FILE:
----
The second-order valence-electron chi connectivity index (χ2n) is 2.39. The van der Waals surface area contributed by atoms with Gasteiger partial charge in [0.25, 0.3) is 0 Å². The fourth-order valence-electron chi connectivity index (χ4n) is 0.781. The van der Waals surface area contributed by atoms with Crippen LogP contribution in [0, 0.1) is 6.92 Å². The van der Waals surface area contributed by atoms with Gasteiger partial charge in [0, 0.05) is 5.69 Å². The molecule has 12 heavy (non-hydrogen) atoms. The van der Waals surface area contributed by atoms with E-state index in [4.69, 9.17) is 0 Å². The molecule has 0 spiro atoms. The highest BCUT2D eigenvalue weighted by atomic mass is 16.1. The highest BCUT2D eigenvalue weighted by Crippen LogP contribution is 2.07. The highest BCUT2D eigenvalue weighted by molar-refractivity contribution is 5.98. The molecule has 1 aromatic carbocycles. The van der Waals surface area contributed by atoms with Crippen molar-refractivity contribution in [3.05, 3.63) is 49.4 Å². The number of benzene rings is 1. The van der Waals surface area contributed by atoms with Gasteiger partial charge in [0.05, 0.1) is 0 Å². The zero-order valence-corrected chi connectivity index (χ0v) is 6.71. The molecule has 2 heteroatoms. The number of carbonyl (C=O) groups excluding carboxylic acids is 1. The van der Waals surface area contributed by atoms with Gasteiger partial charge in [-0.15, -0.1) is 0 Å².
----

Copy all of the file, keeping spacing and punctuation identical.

The second-order valence-electron chi connectivity index (χ2n) is 2.39. The van der Waals surface area contributed by atoms with Gasteiger partial charge in [0.25, 0.3) is 0 Å². The fourth-order valence-electron chi connectivity index (χ4n) is 0.781. The van der Waals surface area contributed by atoms with Crippen LogP contribution in [0, 0.1) is 6.92 Å². The van der Waals surface area contributed by atoms with Gasteiger partial charge in [0, 0.05) is 5.69 Å². The molecule has 12 heavy (non-hydrogen) atoms. The van der Waals surface area contributed by atoms with E-state index in [4.69, 9.17) is 0 Å². The molecule has 0 spiro atoms. The highest BCUT2D eigenvalue weighted by atomic mass is 16.1. The highest BCUT2D eigenvalue weighted by Crippen LogP contribution is 2.07. The highest BCUT2D eigenvalue weighted by molar-refractivity contribution is 5.98. The molecule has 1 aromatic carbocycles. The van der Waals surface area contributed by atoms with Crippen molar-refractivity contribution in [3.05, 3.63) is 49.4 Å². The number of benzene rings is 1. The van der Waals surface area contributed by atoms with Gasteiger partial charge in [0.05, 0.1) is 0 Å². The zero-order valence-corrected chi connectivity index (χ0v) is 6.71. The molecule has 2 heteroatoms. The number of carbonyl (C=O) groups excluding carboxylic acids is 1. The van der Waals surface area contributed by atoms with Gasteiger partial charge in [-0.15, -0.1) is 0 Å².